On the other side of the quarter is fifth seed Aryna Sabalenka. She's been a little more busy this summer, entered in both Lexington and the Western & Southern, but she's gotten upset both times, by Coco Gauff and Jessica Pegula respectively. She'll begin against feisty Oceane Dodin and will likely then face two-time finalist Victoria Azarenka, the unlikeliest of champions in Cincinnati this year, in round two. She actually got the better of the Belarusian in their opener here in 2019, but there could be a reversal should they meet again.

But there are plenty of other threats out there too. Unseeded Venus Williams opens against Karolina Muchova while wildcard Kim Cljisters, who won her third title here in 2010 before retiring for a second time, faces Shenzhen champ Ekaterina Alexandrova off the top. And let's not forget some of the lower seeds -- both Johanna Konta and Elise Mertens had semifinal runs in Cincy, the latter also reaching the final in Prague. Either one could stand out in this already-packed crowd.

And then there's Ons Jabeur, a quarterfinalist in Melbourne with wins over Konta, Karolina Pliskova, Jennifer Brady and Caroline Wozniacki this year. And as the first player from Tunisia to make any mark on tour, her accomplishments exceed even what she's done on court. She's slated to meet Kenin in the third round, and though she has a 1-4 record against the world #4, she might actually be able to get the upper hand this time.

My Semifinalist Pick:Johanna Konta
Confidence Meter:This is the one where anything can happen

Third Quarter 

Whoever emerges out of that section gets to face the winner of this one for a spot in the finals, so you can be sure she'll be paying close attention. And there's a lot to watch, too.

Serena Williams, still going after that record-tying 24th Major title, one that she's failed to get in her last eight attempts, has the third seed and a first round against last year's Cinderella (and TikTok queen) Kristie Ahn. While Williams' first several matches should be easy wins for her, we've seen her struggle since the reopening -- losing to Maria Sakkari last week after falling to then-#116 Shelby Rogers in Lexington at the start of the month. She's certainly the favorite, but everyone in the field needs to know she's not an immovable force.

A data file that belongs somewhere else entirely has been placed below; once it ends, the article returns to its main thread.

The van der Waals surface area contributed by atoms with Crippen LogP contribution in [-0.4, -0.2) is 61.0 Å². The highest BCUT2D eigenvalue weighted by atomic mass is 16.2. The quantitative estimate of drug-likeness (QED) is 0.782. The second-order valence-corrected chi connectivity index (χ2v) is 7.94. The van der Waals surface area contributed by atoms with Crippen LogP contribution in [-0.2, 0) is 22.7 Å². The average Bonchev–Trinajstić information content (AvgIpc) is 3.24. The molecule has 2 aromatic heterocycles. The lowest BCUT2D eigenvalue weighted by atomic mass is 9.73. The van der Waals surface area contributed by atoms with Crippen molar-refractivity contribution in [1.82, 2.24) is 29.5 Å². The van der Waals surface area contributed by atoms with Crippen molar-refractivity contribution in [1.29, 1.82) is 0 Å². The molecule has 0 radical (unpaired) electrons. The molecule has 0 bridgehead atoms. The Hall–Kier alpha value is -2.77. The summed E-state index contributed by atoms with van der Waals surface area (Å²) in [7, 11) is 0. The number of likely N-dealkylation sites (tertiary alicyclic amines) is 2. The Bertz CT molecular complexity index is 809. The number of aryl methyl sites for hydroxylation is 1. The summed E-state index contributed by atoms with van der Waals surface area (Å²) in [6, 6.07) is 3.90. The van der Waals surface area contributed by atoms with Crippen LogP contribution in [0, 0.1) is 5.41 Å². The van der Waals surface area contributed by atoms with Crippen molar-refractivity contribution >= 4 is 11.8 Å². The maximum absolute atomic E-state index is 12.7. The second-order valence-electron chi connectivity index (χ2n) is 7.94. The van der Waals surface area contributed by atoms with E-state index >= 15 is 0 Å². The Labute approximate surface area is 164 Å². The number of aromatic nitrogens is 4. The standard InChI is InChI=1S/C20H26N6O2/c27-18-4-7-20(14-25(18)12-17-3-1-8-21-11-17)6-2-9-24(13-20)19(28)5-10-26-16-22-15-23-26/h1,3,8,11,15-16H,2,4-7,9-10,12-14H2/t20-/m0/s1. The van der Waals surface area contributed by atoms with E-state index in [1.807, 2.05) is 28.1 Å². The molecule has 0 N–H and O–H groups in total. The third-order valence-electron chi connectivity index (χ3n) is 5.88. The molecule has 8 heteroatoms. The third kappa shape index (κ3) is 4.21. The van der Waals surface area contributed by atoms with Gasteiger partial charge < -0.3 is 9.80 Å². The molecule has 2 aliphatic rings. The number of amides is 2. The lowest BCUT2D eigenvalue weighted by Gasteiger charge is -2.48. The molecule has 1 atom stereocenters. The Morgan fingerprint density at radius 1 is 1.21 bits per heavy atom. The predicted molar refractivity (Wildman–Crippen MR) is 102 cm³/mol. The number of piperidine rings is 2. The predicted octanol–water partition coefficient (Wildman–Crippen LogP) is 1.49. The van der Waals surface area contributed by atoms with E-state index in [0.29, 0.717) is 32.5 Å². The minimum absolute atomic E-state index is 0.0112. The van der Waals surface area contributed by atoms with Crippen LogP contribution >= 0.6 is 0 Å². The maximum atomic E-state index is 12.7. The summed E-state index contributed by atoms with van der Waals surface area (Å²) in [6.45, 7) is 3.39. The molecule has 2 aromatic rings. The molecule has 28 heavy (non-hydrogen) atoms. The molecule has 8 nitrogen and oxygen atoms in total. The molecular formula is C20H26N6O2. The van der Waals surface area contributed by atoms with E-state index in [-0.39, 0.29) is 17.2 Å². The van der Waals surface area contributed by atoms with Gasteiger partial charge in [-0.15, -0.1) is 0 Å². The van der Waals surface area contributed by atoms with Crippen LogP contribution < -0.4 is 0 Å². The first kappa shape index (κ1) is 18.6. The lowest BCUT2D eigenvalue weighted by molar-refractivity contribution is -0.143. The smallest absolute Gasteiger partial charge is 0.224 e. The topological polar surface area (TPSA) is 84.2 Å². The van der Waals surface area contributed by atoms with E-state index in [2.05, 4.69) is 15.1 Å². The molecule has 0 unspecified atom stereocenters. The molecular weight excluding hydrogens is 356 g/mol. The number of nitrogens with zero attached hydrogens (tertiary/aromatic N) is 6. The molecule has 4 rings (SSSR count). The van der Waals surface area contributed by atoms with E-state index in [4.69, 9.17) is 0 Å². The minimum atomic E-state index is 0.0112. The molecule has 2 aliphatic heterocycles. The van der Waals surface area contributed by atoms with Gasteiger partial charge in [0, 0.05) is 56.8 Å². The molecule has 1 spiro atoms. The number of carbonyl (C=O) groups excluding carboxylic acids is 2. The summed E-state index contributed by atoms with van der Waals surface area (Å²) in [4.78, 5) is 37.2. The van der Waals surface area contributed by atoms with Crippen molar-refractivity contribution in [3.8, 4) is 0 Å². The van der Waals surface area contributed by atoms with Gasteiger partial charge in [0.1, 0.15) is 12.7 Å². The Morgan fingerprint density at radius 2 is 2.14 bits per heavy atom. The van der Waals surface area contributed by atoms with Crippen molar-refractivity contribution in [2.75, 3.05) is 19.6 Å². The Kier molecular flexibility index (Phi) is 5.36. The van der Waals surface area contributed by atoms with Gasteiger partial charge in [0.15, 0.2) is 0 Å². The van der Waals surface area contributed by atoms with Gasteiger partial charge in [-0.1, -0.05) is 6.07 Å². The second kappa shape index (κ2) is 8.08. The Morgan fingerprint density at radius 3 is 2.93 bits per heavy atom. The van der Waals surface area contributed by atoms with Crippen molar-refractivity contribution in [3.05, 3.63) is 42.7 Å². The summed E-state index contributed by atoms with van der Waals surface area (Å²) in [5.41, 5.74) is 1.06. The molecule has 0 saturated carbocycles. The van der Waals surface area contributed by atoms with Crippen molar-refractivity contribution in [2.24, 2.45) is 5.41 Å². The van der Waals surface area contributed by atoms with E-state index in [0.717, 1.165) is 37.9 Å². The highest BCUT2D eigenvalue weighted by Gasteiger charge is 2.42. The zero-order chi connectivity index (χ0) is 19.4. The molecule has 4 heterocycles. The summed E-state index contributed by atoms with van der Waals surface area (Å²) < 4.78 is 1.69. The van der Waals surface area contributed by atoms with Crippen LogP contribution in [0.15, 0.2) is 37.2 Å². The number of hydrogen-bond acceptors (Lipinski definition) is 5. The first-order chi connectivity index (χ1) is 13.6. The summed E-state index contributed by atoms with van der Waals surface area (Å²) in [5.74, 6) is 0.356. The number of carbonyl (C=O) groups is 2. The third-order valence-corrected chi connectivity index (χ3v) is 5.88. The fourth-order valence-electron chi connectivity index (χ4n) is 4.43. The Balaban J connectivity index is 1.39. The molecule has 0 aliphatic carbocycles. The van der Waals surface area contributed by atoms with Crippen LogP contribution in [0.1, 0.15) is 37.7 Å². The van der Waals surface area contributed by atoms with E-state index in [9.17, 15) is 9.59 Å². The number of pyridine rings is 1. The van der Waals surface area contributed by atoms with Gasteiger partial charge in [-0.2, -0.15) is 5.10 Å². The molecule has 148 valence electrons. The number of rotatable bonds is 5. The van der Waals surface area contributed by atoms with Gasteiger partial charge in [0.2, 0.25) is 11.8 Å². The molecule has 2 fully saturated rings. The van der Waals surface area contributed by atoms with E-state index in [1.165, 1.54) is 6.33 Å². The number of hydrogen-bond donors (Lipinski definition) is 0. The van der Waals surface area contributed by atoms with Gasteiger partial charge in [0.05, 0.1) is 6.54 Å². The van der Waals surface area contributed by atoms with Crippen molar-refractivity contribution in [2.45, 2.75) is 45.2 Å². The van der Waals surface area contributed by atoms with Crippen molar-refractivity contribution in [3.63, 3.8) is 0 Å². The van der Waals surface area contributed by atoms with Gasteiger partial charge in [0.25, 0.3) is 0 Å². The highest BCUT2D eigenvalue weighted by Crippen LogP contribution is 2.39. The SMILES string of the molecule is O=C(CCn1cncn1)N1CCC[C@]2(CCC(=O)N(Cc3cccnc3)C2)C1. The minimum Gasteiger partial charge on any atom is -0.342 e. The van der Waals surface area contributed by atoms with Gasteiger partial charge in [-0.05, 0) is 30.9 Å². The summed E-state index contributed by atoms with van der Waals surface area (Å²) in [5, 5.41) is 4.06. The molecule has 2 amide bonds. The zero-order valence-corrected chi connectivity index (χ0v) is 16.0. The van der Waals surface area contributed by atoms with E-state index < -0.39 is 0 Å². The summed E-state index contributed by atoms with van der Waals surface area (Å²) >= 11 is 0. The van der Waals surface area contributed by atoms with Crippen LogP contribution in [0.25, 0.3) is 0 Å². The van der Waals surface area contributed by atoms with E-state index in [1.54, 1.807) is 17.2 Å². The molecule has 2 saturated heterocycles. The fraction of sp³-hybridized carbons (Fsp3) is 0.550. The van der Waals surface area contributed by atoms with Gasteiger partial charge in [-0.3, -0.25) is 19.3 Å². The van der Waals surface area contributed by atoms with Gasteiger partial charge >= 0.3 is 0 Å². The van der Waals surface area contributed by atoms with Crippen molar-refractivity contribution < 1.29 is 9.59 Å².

Sakkari is in this section too, hopefully well recovered from her stunning win in "Cincy." While she could set up a rematch in the fourth round, something tells me that if both she and Serena make it that far, the American won't let her get by a second time. 

In the other half of this quarter, things could get interesting. Unseeded Jil Teichmann is slated for a second round against Madison Keys, who we haven't seen since she lost to Sakkari in Melbourne. If the Lexington finalist, who made it through qualies at the Western & Southern and beat Danielle Collins in that first round, can pick up where she left off, there could be some upsets in the making.

And then there's Aussie finalist and two-time Major champion Garbiñe Muguruza who pulled out of Cincy because of ankle pain. After a more-than-disappointing 2019 season, she was playing back at her true ability before the stoppage, reaching at least the quarters of every event she played this year. Her first big test should come against Donna Vekic in the third round -- or, frankly, Krystina Pliskova, who's had some nice results this summer and could upset the 18th seed -- but if her ankle holds up, I wouldn't be surprised to see her making the final four.

My Semifinalist Pick:Garbiñe Muguruza
Confidence Meter:It'll come down to her and Serena, I think

Fourth Quarter

This last quarter of the ladies' draw has some of the strongest under-the-radar players in the field all battling it out for a chance at the title.

Let's start with Anett Kontaveit, who made a solid run to the quarters in Australia, beating sixth seed Belinda Bencic in the third round, and then reached the final in Palermo at the start of the month.  She was on point in Cincy too, reaching the quarters and taking the first set off Naomi Osaka before ultimately ending her campaign. While Danielle Collins could be a test in the first round, it feels like the Estonian should make good on, and possibly surpass, the expectations of her 14th seeding.